if (comparator == target)
            return mid;

        // Target lies on [left, mid)
        if (comparator > target)
            right = mid - 1;

        // Target lies on (mid, right]
            left = mid + 1;

    // We are not able to find a target so return -1.
    return -1;

int main()
      int n = 10;

int arr[n] = {10, 13, 16, 20, 25, 1, 3, 4, 5, 8};

int target = 4;

cout << searchInRotatedSortedArray(arr, n, target);

    return 0;

Time Complexity

O(log(N)), where "N" is the total number of elements in the given array.

Similar to Approach 3, we are reducing our search space by half at each step. We get recurrence as T(N) = T(N / 2) + C, where C is Constant.

Best Case: O(1)
Happens when the comparator equals the target for the first value of mid.

Worst Case: O(log(N))
Happens when the target is not present in the array.

Average case: O(log(N))
Happens when the target is present in the array. We need to do log(N) steps on average to find the target.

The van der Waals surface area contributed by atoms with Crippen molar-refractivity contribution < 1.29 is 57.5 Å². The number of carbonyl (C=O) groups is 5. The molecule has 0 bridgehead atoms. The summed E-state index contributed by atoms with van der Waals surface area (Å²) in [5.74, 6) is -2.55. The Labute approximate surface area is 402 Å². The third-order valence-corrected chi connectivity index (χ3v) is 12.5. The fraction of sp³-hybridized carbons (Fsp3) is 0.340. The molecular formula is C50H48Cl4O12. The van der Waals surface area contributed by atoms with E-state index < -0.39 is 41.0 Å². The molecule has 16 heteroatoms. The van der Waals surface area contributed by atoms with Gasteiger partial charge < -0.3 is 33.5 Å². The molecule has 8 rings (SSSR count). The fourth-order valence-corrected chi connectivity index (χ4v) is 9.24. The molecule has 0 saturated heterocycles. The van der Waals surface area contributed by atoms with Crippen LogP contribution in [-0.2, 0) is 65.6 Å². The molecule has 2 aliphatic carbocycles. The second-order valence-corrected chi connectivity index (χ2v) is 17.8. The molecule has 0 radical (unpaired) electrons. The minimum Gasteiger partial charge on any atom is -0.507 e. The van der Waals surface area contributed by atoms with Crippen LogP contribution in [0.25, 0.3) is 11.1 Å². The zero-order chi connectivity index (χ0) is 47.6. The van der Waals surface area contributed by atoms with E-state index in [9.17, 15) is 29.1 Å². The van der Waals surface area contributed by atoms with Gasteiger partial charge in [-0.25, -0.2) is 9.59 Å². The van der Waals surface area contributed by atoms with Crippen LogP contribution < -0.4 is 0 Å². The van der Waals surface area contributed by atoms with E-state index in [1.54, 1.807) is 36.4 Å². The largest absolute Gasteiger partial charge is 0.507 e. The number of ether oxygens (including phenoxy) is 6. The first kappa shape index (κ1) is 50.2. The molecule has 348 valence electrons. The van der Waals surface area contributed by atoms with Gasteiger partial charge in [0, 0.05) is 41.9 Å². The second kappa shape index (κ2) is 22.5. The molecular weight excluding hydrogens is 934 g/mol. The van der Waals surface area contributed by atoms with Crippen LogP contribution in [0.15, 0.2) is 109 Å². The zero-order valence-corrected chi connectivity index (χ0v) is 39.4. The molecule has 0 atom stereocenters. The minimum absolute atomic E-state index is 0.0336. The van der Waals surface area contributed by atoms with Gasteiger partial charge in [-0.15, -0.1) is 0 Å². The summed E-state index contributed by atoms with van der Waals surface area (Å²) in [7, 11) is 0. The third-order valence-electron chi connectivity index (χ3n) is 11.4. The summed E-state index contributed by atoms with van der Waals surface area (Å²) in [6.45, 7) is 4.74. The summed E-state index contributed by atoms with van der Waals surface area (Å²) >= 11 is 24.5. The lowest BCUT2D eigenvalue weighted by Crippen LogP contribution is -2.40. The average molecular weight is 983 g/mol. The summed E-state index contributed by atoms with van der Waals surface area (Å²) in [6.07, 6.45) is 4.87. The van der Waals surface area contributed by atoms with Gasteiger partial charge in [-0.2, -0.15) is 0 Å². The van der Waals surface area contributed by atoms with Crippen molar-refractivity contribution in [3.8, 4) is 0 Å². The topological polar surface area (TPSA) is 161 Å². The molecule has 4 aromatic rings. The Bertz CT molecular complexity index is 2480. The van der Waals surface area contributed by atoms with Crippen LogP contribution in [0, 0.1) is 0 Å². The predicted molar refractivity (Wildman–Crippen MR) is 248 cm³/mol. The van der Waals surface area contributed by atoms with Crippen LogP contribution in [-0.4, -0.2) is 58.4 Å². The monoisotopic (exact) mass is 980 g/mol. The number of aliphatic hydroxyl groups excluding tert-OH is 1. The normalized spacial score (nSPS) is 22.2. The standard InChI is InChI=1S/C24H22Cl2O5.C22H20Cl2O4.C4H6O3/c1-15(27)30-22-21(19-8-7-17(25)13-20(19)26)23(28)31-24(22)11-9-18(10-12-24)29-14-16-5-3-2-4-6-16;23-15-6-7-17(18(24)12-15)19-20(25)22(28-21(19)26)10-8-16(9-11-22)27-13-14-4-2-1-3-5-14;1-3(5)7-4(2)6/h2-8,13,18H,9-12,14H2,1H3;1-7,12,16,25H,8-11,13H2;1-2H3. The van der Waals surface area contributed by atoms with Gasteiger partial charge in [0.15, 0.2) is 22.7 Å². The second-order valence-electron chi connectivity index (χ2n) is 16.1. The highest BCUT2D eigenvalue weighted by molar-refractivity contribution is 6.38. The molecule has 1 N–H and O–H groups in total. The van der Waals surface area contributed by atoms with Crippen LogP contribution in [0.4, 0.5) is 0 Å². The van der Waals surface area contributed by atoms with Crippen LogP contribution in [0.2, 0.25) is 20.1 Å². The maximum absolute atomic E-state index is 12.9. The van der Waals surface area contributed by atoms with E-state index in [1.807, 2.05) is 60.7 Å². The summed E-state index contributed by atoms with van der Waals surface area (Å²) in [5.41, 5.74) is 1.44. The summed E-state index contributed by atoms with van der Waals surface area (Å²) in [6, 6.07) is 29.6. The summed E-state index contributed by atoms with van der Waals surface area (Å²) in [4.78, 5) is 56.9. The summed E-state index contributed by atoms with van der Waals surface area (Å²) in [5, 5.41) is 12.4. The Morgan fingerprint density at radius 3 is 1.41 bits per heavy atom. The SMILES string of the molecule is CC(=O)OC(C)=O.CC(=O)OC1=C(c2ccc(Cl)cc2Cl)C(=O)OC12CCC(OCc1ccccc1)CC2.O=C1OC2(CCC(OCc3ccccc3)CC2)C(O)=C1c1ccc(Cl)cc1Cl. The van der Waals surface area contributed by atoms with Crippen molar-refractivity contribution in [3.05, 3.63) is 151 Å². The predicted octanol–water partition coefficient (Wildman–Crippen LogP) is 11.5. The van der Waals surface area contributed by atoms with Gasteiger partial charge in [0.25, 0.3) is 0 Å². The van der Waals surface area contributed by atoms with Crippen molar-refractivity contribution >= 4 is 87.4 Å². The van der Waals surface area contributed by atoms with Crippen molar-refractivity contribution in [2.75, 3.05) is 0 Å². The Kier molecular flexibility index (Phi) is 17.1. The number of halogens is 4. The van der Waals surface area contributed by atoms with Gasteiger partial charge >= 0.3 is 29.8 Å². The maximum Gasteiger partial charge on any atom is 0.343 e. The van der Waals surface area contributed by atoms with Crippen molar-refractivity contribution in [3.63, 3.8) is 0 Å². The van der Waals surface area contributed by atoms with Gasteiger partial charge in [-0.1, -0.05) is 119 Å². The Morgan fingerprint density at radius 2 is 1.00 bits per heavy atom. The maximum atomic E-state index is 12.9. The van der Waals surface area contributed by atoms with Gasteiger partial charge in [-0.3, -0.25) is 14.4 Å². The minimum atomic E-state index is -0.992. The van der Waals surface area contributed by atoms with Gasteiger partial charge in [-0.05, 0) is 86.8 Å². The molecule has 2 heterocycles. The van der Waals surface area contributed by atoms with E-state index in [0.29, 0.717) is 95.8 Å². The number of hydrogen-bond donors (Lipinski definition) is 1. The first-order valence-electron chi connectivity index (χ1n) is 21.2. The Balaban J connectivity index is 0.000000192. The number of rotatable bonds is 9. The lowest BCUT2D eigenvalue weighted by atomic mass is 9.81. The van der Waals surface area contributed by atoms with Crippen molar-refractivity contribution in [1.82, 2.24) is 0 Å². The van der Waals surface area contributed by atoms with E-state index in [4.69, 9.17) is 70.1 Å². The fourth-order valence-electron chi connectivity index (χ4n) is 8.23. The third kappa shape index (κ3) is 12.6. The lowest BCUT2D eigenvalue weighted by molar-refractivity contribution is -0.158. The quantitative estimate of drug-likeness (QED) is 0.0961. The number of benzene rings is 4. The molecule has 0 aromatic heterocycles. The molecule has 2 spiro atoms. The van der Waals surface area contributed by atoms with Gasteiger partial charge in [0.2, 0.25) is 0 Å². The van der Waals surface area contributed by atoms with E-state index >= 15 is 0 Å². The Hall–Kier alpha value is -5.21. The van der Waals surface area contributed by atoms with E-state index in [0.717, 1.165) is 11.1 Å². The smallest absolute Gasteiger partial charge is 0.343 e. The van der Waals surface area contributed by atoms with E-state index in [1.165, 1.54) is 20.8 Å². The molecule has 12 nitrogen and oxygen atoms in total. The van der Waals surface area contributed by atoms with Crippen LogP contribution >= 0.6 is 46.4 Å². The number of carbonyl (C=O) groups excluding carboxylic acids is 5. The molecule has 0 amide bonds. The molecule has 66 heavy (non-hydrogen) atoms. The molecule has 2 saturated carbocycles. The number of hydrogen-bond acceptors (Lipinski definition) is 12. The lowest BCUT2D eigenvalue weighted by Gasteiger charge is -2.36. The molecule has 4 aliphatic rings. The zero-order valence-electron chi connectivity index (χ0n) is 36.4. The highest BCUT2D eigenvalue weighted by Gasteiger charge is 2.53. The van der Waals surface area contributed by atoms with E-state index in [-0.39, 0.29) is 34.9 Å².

Space Complexity

Best Case = Worst Case = Average Case = O(1)

We are using a few extra variables that take O(1) space. Hence, the space complexity will be O(1).

FAQs on Searching an Element in a Sorted and Rotated Array

Question 1: Which is the best approach for searching an element in a sorted and rotated array?

Answer: For searching an element in a sorted and rotated array, using single-pass binary search is better than using linear search or two-pass binary search. There are two ways of doing this: Single-pass Binary Search Using Casework and Single-pass Binary Search by Comparing Mid and Target Elements (which we covered in this post).

Question 2: Would the same solution work if the array had duplicates? 

Answer: If we had equal numbers, we might not always be able to decide whether we need to move towards the left or right in our binary search algorithm. So, the same solution will not work in that case. 

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Article contributed by Pankaj Sharma